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Would it be problematic to use each second, and how many plays is on a per-second basis? That means 10K rows, which isn't bad, and you just have to INSERT a row every second with the current data.

EDIT: I would say that that solutions is better than doing a comma-separated something in a TEXT column... especially since getting and manipulating data (which you say you want to do) would be very messy.

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First off, thanks for your quick reply! I should perhaps clarify that I'm not concerned too much with the update logic when the data structure itself is this simple, nor am I too concerned with the update frequency (only updating every 15min is acceptable). As far as I can see, I'd need three columns: podcast_id, second, and plays. To retrieve the graph data, I'll need to retrieve 10K records, queried on a foreign key and sorted by an integer. Wouldn't this take a second or two just to retrieve? –  Jamie Appleseed Jul 14 '10 at 22:16
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I would view it as a key-value problem.

for each second played

   Song[second] += 1

end

As a relational database -

song
----
name | second | plays

And a hack psuedo-sql to start a second:

insert into song(name, second, plays) values("xyz", "abc", 0)

and another to update the second

update song plays = plays + 1 where name = xyz and second = abc

A 3-hour podcast would have 11K rows.

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Thanks for your reply. 10-11K rows seems like a lot for each podcast if I need to retrieve the raw graph data fast (preferably around 200ms). Especially since the rows needs to be queried and sorted. Do you have any experience with how long 10-11K rows take to retrieve when queried on a foreign key and sorted by an integer-column? Most of the stuff I've been working with so far has been around 100 rows (representing pages in a CMS) which is a whole different story! –  Jamie Appleseed Jul 14 '10 at 22:24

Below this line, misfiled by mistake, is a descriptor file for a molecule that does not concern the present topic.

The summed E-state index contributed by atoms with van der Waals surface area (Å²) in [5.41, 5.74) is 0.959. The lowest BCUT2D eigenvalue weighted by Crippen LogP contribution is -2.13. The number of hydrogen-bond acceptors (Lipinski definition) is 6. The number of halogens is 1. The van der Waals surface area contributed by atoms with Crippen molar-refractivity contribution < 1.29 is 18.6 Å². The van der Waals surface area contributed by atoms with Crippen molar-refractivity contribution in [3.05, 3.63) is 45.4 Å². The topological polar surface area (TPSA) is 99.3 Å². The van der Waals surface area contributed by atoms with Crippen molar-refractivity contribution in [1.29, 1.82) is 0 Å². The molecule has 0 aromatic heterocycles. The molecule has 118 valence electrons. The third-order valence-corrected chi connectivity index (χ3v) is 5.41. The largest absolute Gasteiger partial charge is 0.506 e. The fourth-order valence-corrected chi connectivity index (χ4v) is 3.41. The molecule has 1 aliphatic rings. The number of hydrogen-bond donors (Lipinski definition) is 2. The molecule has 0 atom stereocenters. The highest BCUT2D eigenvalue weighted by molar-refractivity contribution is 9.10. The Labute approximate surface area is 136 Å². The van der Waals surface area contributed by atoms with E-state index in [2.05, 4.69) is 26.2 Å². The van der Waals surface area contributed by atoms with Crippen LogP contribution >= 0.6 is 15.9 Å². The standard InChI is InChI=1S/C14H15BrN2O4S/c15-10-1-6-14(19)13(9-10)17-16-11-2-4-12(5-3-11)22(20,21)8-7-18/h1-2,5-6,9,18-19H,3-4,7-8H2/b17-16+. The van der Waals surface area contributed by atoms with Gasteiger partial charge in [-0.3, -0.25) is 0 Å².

If the data is only updated every 15 minutes, then why do you need to retrieve the raw data in 200ms? Retrieve it in 3 seconds and cache it until the next update. –  WW. Jul 14 '10 at 22:46
    
Having to wait 3 seconds on the first load is undesirable. Especially since most graphs will only be opened a few times a day (meaning most users will experience a 3 sec load time). I guess I could look into "pre-caching" it (generate the cache immediately after updates), however, that would require an awful lot of computing power to do for all updated podcasts every 15 min. –  Jamie Appleseed Jul 14 '10 at 22:56
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It really depends on what is generating the data ..

As I understand you want to implement a map with the key being the second mark and the value being the number of plays.

What is the pieces in the event, unit of work, or transaction you are loading?

Can I assume you have a play event along the podcastname , start and stop times And you want to load into the map for analysis and presentation?

If that's the case you can have a table

  • podcastId
  • secondOffset
  • playCount

each even would do an update of the row between the start and ending position

update t set playCount = playCount +1 where podCastId = x and secondOffset between y and z

and then followed by an insert to add those rows between the start and stop that don't exist, with a playcount of 1, unless you preload the table with zeros.

Depending on the DB you may have the ability to setup a sparse table where empty columns are not stored, making more efficient.